- Polynomial (inhomogeneous): .
- Gaussian radial basis function: for . Sometimes parametrized using .
- Sigmoid function (Hyperbolic tangent): for some (not every) and .
The kernel is related to the transform by the equation . The value w is also in the transformed space, with . Dot products with w for classification can again be computed by the kernel trick, i.e. .
Computing the SVM classifier
Computing the (soft-margin) SVM classifier amounts to minimizing an expression of the form
We focus on the soft-margin classifier since, as noted above, choosing a sufficiently small value for yields the hard-margin classifier for linearly classifiable input data. The classical approach, which involves reducing (2) to a quadratic programming problem, is detailed below. Then, more recent approaches such as sub-gradient descent and coordinate descent will be discussed.
Minimizing (2) can be rewritten as a constrained optimization problem with a differentiable objective function in the following way.
For each we introduce a variable . Note that is the smallest nonnegative number satisfying
Thus we can rewrite the optimization problem as follows
This is called the primal problem.
By solving for the Lagrangian dual of the above problem, one obtains the simplified problem
This is called the dual problem. Since the dual maximization problem is a quadratic function of the subject to linear constraints, it is efficiently solvable by quadratic programming algorithms.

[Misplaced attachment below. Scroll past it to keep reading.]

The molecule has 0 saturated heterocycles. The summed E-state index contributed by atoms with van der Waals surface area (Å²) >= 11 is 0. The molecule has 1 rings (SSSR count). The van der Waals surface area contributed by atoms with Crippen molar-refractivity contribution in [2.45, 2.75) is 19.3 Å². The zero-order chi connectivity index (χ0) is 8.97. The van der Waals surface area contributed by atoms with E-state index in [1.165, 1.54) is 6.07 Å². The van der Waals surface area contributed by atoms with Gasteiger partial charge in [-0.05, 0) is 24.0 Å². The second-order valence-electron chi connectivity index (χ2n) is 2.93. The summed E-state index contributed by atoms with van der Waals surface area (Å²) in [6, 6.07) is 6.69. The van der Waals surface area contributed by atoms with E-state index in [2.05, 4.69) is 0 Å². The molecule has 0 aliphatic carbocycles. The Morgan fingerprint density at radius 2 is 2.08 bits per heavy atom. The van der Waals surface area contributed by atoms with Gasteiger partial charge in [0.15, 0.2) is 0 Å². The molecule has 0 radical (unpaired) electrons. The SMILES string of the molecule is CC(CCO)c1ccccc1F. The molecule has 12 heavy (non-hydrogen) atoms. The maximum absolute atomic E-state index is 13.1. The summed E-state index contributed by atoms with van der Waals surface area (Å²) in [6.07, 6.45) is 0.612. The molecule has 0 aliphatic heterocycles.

Here, the variables are defined such that
Moreover, exactly when lies on the correct side of the margin, and when lies on the margin's boundary. It follows that can be written as a linear combination of the support vectors.
The offset, , can be recovered by finding an on the margin's boundary and solving
(Note that since .)
Suppose now that we would like to learn a nonlinear classification rule which corresponds to a linear classification rule for the transformed data points Moreover, we are given a kernel function which satisfies .
We know the classification vector in the transformed space satisfies
where, the are obtained by solving the optimization problem
The coefficients can be solved for using quadratic programming, as before. Again, we can find some index such that , so that lies on the boundary of the margin in the transformed space, and then solve
Recent algorithms for finding the SVM classifier include sub-gradient descent and coordinate descent. Both techniques have proven to offer significant advantages over the traditional approach when dealing with large, sparse datasets—sub-gradient methods are especially efficient when there are many training examples, and coordinate descent when the dimension of the feature space is high.
Sub-gradient descent algorithms for the SVM work directly with the expression
Note that is a convex function of and . As such, traditional gradient descent (or SGD) methods can be adapted, where instead of taking a step in the direction of the function's gradient, a step is taken in the direction of a vector selected from the function's sub-gradient. This approach has the advantage that, for certain implementations, the number of iterations does not scale with , the number of data points.
Coordinate descent algorithms for the SVM work from the dual problem
For each , iteratively, the coefficient is adjusted in the direction of . Then, the resulting vector of coefficients is projected onto the nearest vector of coefficients that satisfies the given constraints. (Typically Euclidean distances are used.) The process is then repeated until a near-optimal vector of coefficients is obtained. The resulting algorithm is extremely fast in practice, although few performance guarantees have been proven.
Empirical risk minimization